At 2:30 p.m., the three brothers emerge from the refugee office, stunned and happy. They have all passed this stage of the process. They are holding the next step: a 12-point questionnaire which will be used to evaluate their asylum claim. (Question 11: Are you an eyewitness to or affected by: War crimes? Torture or rape of civilians? Executions? If yes, when and where were these incidents? Please explain briefly.)

In a few days, they will enter the district administration office in Munich and emerge with their first stipends and with photo identification confirming their status as an asylum seeker. It indicates that, as of Dec. 10, they can travel anywhere in Germany and also, in theory, get a job. Soon after, Basel will begin German classes three times a week, helping translate the lessons from English to Arabic for his friends.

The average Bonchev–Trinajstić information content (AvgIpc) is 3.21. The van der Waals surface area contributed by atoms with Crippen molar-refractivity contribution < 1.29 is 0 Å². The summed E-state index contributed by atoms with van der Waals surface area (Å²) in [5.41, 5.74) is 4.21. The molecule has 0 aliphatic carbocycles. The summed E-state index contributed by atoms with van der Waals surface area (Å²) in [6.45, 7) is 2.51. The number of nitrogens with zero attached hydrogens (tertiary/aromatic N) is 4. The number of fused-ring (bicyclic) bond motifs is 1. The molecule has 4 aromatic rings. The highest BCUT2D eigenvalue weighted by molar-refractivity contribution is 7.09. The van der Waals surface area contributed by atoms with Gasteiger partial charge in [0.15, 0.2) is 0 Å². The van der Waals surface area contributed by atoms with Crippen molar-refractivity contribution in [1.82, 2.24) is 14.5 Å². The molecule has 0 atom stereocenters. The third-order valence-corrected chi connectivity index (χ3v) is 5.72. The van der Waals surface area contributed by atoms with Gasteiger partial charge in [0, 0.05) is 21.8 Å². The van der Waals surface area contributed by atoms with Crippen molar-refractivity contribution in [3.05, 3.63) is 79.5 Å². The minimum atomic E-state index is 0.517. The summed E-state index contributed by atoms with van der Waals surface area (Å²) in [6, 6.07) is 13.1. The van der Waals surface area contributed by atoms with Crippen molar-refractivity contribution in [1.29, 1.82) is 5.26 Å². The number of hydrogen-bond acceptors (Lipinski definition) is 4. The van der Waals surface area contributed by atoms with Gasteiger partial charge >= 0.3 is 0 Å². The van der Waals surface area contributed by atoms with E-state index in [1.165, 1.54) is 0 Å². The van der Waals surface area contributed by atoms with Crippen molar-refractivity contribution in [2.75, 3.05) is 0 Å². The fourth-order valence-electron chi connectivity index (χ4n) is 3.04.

Basel Omran holds his paperwork and an ID card issued by the security service at his German refugee camp.

Basel Omran holds his paperwork and an ID card issued by the security service at his German refugee camp.

Laetitia Vancon for The Globe and Mail

But now it is time for a small celebration. At a self-serve Turkish restaurant near Munich's central station, the three brothers sit at a long table. They drink Ayran, a yogurt beverage, and eat kebabs and rice. They are in high spirits. At one point, Osama gives Ms. Abolof, the Austrian volunteer who has become a dear friend, a peck on the cheek. He is laughing but also daring – the life they have here will be different, with different freedoms. Yet they are unanimous: If the war in Syria ended tomorrow, they would return home immediately.